I sure didn’t have rubrics as a student. I don’t recall exemplars either. How did we know what to do?
Things have changed. Most of my colleagues are intent upon delivering clear expectations to the students. It seems obvious, right? In order to produce quality work, students need to know what is expected. The main technique now seems to be the rubric. Rubrics are important to me and I provide one with each assignment. I try to be as clear as possible so students know what they need to do to master the task at hand. I do joint constructions. I provide exemplars. But, maybe this is all wrong.
Dylan Wiliam (in the workshop I attended last weekend) shared the idea that we, as teachers, need to teach students to have a “nose for quality”. Our goal is to have students actually think like artists, mathematicians, historians, and scientists. Dylan referenced a quotation by Michael Polanyi, “The aim of skillful performance is achieved by the observance of a set of rules which are not known as such to the person following them”(1) Dylan further went on to describe a study done on goal keepers in the game of football (soccer), a study which I have not yet found myself to read. If the study did take place, the eyes of the keepers were tracked to see where the focus was. Apparently, every goalie focused not on the ball but on the hips of the player kicking the ball. It was actually the position of the opposing player's hips that would determine where the ball would go. The goalies didn’t even know they were doing this. This practice (or rule) resulted from their experience, not from anyone telling them what to do and certainly not from a rubric. It makes me rethink my purpose in handing out a rubric.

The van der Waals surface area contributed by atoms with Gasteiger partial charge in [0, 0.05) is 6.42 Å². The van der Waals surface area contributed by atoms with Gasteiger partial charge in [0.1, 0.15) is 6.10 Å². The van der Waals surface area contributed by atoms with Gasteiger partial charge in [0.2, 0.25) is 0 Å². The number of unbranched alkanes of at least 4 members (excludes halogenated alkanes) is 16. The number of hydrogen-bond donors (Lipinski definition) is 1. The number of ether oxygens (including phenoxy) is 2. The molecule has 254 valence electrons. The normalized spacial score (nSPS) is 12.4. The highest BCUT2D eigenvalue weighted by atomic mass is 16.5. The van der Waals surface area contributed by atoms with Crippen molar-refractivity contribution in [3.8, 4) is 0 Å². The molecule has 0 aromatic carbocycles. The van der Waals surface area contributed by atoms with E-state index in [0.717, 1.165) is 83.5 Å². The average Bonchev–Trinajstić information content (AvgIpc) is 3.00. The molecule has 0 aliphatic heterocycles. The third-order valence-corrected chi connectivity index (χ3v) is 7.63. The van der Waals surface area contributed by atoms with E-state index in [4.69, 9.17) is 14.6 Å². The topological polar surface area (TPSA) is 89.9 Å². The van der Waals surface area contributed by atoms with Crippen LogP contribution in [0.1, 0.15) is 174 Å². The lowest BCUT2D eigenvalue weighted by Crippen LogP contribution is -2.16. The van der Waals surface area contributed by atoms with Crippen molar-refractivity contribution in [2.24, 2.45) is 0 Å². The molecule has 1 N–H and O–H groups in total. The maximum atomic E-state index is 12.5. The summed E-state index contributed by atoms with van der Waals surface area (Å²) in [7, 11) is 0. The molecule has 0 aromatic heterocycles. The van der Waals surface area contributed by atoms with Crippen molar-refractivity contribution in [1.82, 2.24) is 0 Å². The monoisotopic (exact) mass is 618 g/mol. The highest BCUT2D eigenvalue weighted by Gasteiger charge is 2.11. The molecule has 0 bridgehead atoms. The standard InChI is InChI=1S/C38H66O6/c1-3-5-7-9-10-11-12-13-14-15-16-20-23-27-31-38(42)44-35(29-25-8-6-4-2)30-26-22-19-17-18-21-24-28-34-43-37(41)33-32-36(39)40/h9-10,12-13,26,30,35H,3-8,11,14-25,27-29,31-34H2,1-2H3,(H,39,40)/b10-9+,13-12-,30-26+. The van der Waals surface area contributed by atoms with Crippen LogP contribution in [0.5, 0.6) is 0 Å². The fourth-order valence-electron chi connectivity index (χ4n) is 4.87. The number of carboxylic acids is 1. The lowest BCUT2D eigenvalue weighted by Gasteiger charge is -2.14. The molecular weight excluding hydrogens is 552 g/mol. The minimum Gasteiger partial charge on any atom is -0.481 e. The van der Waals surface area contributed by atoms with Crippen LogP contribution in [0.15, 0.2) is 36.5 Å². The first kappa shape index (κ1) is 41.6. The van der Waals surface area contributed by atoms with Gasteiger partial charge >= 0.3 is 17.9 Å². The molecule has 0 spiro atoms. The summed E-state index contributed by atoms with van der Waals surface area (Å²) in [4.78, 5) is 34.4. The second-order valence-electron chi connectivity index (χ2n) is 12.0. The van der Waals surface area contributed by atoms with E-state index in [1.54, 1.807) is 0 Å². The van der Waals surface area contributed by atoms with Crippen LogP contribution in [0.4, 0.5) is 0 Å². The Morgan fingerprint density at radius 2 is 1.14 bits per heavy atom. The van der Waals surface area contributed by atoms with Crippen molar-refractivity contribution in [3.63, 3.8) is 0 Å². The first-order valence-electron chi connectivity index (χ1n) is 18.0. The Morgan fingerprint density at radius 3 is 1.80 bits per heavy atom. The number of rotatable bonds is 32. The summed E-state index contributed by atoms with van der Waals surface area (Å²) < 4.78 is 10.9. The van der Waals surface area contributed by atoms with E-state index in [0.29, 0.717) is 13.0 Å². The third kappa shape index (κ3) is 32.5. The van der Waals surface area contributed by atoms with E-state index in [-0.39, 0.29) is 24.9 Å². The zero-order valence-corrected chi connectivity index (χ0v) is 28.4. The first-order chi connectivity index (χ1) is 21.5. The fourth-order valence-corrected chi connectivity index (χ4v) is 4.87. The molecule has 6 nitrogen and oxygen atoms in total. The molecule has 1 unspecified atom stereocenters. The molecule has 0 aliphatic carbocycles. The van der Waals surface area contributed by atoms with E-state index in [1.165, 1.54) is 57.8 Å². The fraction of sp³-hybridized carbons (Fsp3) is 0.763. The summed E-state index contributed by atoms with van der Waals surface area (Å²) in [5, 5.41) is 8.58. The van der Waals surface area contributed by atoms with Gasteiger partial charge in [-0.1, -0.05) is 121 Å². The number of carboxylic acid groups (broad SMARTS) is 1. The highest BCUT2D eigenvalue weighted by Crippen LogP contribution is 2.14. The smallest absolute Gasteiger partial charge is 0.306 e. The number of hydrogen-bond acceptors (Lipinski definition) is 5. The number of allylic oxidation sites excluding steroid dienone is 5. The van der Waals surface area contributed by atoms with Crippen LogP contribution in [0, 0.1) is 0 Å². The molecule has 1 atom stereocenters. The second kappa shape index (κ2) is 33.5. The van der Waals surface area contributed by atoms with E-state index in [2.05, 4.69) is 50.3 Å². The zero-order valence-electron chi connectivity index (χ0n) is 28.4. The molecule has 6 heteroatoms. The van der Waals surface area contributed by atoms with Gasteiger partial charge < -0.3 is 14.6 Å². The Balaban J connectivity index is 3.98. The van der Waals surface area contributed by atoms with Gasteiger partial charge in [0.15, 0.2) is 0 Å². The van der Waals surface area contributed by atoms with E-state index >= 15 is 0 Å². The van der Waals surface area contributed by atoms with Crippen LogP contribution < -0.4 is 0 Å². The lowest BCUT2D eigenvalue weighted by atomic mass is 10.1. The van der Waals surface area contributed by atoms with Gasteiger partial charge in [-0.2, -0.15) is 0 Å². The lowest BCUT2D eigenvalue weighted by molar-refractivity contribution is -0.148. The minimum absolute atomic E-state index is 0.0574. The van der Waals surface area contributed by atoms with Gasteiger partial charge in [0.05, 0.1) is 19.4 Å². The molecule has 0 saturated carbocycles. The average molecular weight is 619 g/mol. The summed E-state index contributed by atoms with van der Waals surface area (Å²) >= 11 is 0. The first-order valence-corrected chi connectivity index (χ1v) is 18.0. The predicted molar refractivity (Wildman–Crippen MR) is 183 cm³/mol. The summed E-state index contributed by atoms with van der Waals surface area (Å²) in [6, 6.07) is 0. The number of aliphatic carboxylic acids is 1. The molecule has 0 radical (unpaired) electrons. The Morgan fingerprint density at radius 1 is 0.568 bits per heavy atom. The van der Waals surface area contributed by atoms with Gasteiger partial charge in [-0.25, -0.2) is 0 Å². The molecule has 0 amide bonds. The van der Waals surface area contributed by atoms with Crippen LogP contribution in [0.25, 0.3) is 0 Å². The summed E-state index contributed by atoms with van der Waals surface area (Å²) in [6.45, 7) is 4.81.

I need to find time to make sure that my students truly understand the criteria for success. Then, I need to help my students actually internalize the material. Ultimately, I might reach a point where quality doesn’t have to be defined because it is known. For now, however, my starting point is the rubric. As I become a better teacher, I look forward to when I can report on how my students have evolved into learners who have, indeed, developed a "nose for quality".
1) Polanyi, M. (1958). Personal knowledge; towards a post-critical philosophy.. Chicago: University of Chicago Press (31).